First detail: Liu has a diplomatic wrangle between Japan and China over who has exploration rights over what was then the Japanese puppet state of Manchukuo. In fact, it's pretty clear that any reasonable extrapolation of current international law and practice would conclude that Japan would not have a leg to stand on, having recognised the People's Republic of China as having jurisdiction over the present day site since 1972 (coincidentally the same year as the UNESCO convention to which both are party, China since 1985 and Japan since 1992). No doubt a rhetorical case would be made in internal Japanese media commentary and political debate on the issue, which would then be reflected inaccurately in international coverage especially in China and America, but the legal situation is crystal clear.
Second detail: Liu's scientists quite deliberately choose to send only victims' relatives rather than professional historians or journalists. The point of this in the context of the story is to illustrate the flawed decision-making of the central characters, under the awful pressure of an awful history. But it's unrealistic from many points of view, particularly that of the victims' families. Having been involved around the edges of a number of such situations, what I observe is that victims want a) the opportunity to testify and to tell their own stories and b) independent documentation as a confirmation from an authoritative, possible even neutral source that the evils to which they were subjected actually happened. What Liu's scientists offer doesn't really satisfy either of these requirements. There are other reasons to find this plot element unrealistic - would the Chinese government really allow American scientists such a free hand in choosing the people who would experience the time-travel technique? - but for me the killer is that I can't see that many of the people most concerned would be really attracted by this approach.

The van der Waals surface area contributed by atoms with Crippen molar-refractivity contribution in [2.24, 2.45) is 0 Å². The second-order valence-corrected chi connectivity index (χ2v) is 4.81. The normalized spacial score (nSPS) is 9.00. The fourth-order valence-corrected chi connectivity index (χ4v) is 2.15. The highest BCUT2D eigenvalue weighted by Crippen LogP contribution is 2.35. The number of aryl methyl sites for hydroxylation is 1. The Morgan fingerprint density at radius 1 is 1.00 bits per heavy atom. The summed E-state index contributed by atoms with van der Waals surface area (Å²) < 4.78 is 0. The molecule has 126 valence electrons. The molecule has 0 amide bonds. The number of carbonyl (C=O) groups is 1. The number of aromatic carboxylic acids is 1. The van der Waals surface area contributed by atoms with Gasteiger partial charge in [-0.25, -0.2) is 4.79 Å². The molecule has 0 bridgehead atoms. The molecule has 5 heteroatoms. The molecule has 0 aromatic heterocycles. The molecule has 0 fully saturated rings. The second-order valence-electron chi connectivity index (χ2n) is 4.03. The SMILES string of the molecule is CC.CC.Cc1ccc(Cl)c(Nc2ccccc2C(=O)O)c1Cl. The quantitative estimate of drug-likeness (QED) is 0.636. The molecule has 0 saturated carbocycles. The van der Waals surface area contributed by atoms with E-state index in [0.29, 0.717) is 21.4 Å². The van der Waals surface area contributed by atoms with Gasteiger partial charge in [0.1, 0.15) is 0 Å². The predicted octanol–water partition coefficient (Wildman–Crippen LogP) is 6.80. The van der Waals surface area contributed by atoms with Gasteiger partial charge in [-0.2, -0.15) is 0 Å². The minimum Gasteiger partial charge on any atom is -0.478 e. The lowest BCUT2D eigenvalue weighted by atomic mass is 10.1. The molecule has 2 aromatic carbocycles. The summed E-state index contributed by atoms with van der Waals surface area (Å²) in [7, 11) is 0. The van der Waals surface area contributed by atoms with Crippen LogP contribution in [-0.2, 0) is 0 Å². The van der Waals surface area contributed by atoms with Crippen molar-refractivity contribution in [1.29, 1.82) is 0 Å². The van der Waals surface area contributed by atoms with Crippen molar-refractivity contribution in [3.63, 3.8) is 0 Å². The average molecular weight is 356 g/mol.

But the big point is this: I'm not sure that a story about time-travel is really an appropriate or tasteful way of dealing with atrocities like Area 731. I have nothing against the principle of being educated while I am entertained, but I think that there are also boundaries that can be crossed and have been in this case. I felt the same about Terry Bisson's Nebula-winning story "macs", which took a real-life tragedy and monstered the victims' relatives to make a point about capital punishment; though I agreed with the point, I thought it was done in very bad taste. Back at Eastercon, a panel on the potential range of settings for Doctor Who stories agreed that the Tardis can never visit Auschwitz (see also Rebecca Levene on "Let's Kill Hitler"). I would add that on screen it has never even been to Ireland. No doubt like many other readers, I learned about Area 731 for the very first time from this story, but I fear that presenting those awful facts in a work of speculative fiction potentially undermines their importance as facts. So while I applaud Liu's detailed research and imaginative transposition of the events of Area 731 into a narrative of scientific research and personal tragedy, I won't give it the top vote on my Hugo ballot.